The last post in the Hack Your Auto Insurance series used hundreds of sample price quotes to show that your choice of insurance provider, your driving history, and even your neighborhood can have a big impact on your insurance rate. Shop around. You could save hundreds of dollars a year.
Today’s post will help you understand the various types of policies offered by auto insurance carriers, including the cost of coverage and what happens if you don’t have it.
California requires drivers to carry bodily injury liability insurance covering at least $15,000 per person and $30,000 per accident. If the authorities determine that you’re at fault in a collision, your insurance can cover medical costs for anyone who’s been injured.
The state also requires at least $5,000 of property liability insurance. If you’re the at-fault driver, your insurance can cover damage to other vehicles or other property affected by a collision.
Collision insurance and comprehensive insurance are separate products that insurance carriers offer for an additional price. Collision insurance covers damage to your own vehicle. Comprehensive insurance covers your own vehicle in the event of fire, theft, or vandalism—something other than a collision.
Other insurance products include uninsured motorist coverage, underinsured motorist coverage, and medical expense coverage. These optional policies cover you if you’re involved in a collision and the at-fault driver has no insurance or too little insurance, or if your medical payments exceed the driver’s insurance coverage limits.
National auto insurance trends
We all know how important mobility is in the US, especially in communities where options like public transportation and ridesharing are limited. If you rely on a car as your primary mode of transportation, pay close attention to insurance costs. Insurance represents a big part of your overall cost to own and operate a car, and the cost is going up.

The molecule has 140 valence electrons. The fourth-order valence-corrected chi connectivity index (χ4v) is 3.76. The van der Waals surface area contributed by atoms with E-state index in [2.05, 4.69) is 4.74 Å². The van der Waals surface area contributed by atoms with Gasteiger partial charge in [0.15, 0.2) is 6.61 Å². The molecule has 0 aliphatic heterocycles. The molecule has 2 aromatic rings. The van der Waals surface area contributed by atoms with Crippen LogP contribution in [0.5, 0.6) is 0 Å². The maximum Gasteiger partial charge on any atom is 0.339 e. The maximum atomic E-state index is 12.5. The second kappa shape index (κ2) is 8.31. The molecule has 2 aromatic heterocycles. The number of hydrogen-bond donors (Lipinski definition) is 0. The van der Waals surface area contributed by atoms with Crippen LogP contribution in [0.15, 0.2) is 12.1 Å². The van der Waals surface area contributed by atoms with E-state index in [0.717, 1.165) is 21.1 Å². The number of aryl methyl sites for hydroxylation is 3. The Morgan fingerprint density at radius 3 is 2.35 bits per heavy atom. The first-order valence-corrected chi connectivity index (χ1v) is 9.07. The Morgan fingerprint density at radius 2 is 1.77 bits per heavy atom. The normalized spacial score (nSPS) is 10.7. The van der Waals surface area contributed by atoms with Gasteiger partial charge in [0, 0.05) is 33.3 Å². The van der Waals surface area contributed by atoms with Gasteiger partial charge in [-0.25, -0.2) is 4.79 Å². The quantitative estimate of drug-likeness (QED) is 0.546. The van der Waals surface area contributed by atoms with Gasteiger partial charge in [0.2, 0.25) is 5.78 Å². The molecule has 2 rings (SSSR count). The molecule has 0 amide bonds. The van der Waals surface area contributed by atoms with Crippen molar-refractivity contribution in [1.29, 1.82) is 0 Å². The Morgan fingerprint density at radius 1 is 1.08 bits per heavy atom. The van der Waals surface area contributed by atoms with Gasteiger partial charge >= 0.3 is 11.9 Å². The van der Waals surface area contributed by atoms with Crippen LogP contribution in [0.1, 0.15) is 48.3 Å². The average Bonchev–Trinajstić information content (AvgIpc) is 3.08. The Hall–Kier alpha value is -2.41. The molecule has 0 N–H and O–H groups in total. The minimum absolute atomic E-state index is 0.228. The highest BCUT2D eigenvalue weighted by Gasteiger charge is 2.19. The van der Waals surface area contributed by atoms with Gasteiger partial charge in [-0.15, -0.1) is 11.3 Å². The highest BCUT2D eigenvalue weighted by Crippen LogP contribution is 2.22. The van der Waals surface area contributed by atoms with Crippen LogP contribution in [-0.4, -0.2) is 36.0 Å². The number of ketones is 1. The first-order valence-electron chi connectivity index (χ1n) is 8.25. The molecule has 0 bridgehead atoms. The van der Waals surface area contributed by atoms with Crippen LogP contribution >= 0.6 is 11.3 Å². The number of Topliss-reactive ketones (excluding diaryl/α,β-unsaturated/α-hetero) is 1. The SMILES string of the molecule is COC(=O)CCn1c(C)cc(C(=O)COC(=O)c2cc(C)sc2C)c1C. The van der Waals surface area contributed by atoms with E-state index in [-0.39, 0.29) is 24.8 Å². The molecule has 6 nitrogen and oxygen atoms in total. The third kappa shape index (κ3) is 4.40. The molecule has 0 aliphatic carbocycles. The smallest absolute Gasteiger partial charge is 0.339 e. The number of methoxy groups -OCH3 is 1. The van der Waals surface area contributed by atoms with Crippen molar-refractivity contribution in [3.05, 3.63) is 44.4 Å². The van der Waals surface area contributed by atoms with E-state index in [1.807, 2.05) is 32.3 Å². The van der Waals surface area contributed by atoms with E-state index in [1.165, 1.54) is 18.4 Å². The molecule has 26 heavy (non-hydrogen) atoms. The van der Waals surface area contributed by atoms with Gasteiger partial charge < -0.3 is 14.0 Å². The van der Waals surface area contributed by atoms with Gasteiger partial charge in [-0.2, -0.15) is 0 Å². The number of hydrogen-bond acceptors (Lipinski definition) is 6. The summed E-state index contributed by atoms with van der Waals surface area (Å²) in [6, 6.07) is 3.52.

According to a AAA report called Your Driving Costs, published last year, insurance for the average vehicle owner is the second-biggest operating expense after fuel, and the third-biggest expense overall.
Annual costs to own and operate a private vehicle
|License, taxes & registration||$687||8%|
Based on the blended average of costs for small, medium, and large sedans. Assumes driver travels 15,000 miles per year.
Also, auto insurance costs are climbing. According to the National Association of Insurance Commissioners’ (NAIC) latest Auto Insurance Database Report, published in January, auto insurance has been rising faster than the cost of living as measured by the Consumer Price Index. This means a larger part of the typical household budget is going to auto insurance than it used to.
The average insurance expenditure in California is $815, according to the latest figures in the NAIC report. The California rate is about 6 percent lower than the countrywide average, but it has been increasing steadily for years. Rising costs are contributing to a historic shift away from vehicle ownership altogether, not only in California but nationwide. According to a University of Michigan transportation study, only 69 percent of 19-year-olds had a driver’s license in 2014, compared with almost 90 percent in 1983. Young drivers are reaching the conclusion that the cost of vehicle ownership, including insurance costs, outweigh the benefits.
Below, we’ll weigh the costs and benefits for various types of insurance.
When you carry liability insurance, you have some level of protection in case you are the at-fault driver in an auto collision that causes bodily injury or property damage.